Congressman and Internet privacy group call for probe of street mapping service, which inadvertently collected and stored data from unencrypted wireless networks.
by Steven Musil
A U.S. congressman and an Internet privacy group are calling for further scrutiny of Google’s Street View street-mapping service, which collected and stored data from unencrypted wireless networks.
Google’s Street View cars, which were supposed to collect the locations of Wi-Fi access points, also inadvertently collected data about people’s online activities from unsecured Wi-Fi networks for four years.
“The circumstances surrounding Google’s surreptitious siphoning of personal information leave many unanswered questions,” Rep. Edward J. Markey, a Massachusetts Democrat, said in a statement today. “I believe Congress should immediately hold a hearing to get to the bottom of this serious situation.”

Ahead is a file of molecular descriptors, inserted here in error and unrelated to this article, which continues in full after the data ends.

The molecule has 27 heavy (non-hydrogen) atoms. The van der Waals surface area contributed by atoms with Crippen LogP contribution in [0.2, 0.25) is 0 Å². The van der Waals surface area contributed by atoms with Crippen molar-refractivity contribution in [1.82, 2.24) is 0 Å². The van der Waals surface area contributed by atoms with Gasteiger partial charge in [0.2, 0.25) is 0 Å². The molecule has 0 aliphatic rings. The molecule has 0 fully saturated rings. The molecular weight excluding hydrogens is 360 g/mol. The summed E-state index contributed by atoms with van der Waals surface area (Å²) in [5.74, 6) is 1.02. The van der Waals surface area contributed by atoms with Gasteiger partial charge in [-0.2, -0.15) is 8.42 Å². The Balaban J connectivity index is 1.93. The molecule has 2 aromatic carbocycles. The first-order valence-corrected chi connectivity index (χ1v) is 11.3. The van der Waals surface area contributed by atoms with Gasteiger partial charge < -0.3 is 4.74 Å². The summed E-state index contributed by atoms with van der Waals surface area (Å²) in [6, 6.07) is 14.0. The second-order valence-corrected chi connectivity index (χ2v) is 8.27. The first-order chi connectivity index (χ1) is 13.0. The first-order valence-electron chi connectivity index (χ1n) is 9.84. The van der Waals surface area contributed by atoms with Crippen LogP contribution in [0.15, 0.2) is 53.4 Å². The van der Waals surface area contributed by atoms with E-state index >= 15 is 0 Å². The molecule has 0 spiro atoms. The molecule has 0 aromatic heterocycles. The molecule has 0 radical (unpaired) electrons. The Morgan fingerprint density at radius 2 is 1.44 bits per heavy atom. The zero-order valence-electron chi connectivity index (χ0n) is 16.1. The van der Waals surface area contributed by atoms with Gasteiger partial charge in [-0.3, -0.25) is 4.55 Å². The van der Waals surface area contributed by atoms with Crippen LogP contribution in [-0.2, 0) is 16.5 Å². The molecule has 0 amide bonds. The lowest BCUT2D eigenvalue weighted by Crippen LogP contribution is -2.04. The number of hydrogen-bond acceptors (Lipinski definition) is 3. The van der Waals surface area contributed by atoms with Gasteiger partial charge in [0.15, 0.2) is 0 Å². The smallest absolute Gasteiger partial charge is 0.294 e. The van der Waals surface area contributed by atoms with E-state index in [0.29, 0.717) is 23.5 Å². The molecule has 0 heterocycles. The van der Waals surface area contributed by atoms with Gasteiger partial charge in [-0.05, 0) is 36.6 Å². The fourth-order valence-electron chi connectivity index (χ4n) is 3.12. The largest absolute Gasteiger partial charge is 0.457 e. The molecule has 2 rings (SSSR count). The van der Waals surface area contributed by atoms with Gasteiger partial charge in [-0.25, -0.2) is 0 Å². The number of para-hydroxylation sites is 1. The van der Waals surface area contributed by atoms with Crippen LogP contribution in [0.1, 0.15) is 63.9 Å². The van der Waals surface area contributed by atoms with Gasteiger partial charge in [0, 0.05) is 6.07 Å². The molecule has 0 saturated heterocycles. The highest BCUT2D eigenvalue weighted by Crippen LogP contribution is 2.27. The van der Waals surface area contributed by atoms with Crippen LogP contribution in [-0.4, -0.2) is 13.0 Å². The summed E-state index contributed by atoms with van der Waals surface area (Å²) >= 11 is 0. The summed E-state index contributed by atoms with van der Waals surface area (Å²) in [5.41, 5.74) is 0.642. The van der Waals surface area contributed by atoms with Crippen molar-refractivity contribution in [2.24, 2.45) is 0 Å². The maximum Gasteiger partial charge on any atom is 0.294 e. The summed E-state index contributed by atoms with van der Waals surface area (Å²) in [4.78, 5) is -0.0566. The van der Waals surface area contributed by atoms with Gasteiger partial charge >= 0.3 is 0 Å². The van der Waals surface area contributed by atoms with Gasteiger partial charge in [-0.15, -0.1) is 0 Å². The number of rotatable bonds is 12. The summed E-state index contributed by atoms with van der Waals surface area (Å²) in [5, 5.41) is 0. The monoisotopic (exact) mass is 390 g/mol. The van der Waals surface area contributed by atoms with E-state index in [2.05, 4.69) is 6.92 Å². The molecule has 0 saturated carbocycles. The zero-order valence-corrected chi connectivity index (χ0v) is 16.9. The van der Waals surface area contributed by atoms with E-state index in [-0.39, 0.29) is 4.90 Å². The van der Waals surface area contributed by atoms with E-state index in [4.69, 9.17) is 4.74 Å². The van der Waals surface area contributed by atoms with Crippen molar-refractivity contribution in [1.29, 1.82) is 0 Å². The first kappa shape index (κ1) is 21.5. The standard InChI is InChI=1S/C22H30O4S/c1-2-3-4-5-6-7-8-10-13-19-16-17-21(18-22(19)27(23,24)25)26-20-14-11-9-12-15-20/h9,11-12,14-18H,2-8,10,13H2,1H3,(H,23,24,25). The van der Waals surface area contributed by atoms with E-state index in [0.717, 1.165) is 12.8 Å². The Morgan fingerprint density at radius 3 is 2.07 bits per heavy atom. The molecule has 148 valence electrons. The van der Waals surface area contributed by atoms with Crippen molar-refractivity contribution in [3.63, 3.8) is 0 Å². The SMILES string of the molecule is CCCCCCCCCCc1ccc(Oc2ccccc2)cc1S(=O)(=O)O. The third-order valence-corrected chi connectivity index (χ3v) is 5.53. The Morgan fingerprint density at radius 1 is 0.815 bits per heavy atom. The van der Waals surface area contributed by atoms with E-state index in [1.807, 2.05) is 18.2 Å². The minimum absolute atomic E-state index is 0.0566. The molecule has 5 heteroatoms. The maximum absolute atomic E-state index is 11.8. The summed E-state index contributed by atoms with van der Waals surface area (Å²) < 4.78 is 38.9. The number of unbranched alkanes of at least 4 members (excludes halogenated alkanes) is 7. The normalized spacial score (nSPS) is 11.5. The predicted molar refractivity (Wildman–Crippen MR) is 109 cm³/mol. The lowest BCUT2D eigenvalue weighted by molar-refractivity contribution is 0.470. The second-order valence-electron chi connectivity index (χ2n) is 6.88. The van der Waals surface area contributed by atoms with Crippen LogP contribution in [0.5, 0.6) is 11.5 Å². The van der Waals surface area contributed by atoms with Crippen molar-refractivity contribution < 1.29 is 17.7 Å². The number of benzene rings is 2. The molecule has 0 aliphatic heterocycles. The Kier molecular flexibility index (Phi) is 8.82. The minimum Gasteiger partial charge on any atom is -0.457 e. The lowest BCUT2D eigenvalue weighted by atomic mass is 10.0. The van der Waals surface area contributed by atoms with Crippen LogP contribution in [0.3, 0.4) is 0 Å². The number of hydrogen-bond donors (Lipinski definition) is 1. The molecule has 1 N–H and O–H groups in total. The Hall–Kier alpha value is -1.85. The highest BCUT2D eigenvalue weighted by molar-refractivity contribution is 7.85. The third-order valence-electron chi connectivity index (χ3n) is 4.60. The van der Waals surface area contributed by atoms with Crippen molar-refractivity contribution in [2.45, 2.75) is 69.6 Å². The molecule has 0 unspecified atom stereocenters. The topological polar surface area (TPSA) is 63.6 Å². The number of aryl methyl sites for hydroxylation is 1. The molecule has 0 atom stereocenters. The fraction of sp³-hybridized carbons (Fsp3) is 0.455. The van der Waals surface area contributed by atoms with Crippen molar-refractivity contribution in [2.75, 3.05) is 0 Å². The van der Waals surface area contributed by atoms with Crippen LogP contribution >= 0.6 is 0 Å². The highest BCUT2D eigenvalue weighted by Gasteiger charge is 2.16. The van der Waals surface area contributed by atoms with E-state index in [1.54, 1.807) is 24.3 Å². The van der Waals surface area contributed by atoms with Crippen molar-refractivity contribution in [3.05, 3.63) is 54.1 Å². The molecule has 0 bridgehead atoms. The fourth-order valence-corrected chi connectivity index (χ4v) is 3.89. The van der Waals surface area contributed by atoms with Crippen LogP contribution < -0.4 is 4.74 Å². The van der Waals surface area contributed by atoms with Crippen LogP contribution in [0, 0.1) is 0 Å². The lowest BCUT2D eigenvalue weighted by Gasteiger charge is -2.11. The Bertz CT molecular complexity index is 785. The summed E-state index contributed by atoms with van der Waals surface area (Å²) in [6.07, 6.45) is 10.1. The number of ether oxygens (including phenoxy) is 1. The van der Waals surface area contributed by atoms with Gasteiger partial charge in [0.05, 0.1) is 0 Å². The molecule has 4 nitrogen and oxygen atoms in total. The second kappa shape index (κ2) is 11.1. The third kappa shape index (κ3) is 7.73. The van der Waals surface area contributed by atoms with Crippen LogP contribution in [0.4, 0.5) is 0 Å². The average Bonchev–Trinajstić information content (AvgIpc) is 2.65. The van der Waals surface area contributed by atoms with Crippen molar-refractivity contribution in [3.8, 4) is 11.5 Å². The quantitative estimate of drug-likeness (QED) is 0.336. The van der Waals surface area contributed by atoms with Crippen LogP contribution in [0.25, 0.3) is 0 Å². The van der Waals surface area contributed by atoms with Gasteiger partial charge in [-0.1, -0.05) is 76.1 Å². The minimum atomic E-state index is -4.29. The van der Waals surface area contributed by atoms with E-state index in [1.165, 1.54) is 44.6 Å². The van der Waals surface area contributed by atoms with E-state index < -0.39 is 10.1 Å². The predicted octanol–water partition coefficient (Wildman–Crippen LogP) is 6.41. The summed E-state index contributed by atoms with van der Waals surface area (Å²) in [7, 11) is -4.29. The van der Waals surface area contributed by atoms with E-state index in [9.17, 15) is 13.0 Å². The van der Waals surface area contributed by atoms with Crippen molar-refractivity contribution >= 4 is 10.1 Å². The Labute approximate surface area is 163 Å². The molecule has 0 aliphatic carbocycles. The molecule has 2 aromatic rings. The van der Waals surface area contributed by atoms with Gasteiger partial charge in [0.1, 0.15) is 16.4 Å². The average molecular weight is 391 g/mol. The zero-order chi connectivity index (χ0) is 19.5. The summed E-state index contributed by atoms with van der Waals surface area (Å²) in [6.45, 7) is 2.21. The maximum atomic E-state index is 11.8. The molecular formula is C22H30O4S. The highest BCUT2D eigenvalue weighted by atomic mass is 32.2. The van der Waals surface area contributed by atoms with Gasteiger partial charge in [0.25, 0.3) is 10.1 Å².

Meanwhile, the Electronic Privacy Information Center sent a letter to U.S. Attorney General Eric Holder asking the Department of Justice to look into Google’s information gathering related to the mapping service.
“Google’s ‘Street View’ program has given rise to numerous investigations and lawsuits, but none have adequately determined whether Google’s conduct violated the federal Wire Tap Act,” Marc Rotenberg, EPIC’s executive director, said in the letter (PDF). “Given the inadequacy of the FCC’s investigation and the law enforcement responsibilities of the attorney general, EPIC urges the Department of Justice to investigate Google’s collection of Wi-Fi data from residential Wi-Fi networks.”
On Sunday, the FCC imposed a $25,000 fine on the company, alleging that the Web giant “deliberately impeded and delayed” its probe into the policies governing the mapping service.
Google representatives did not immediately respond to a request for comment.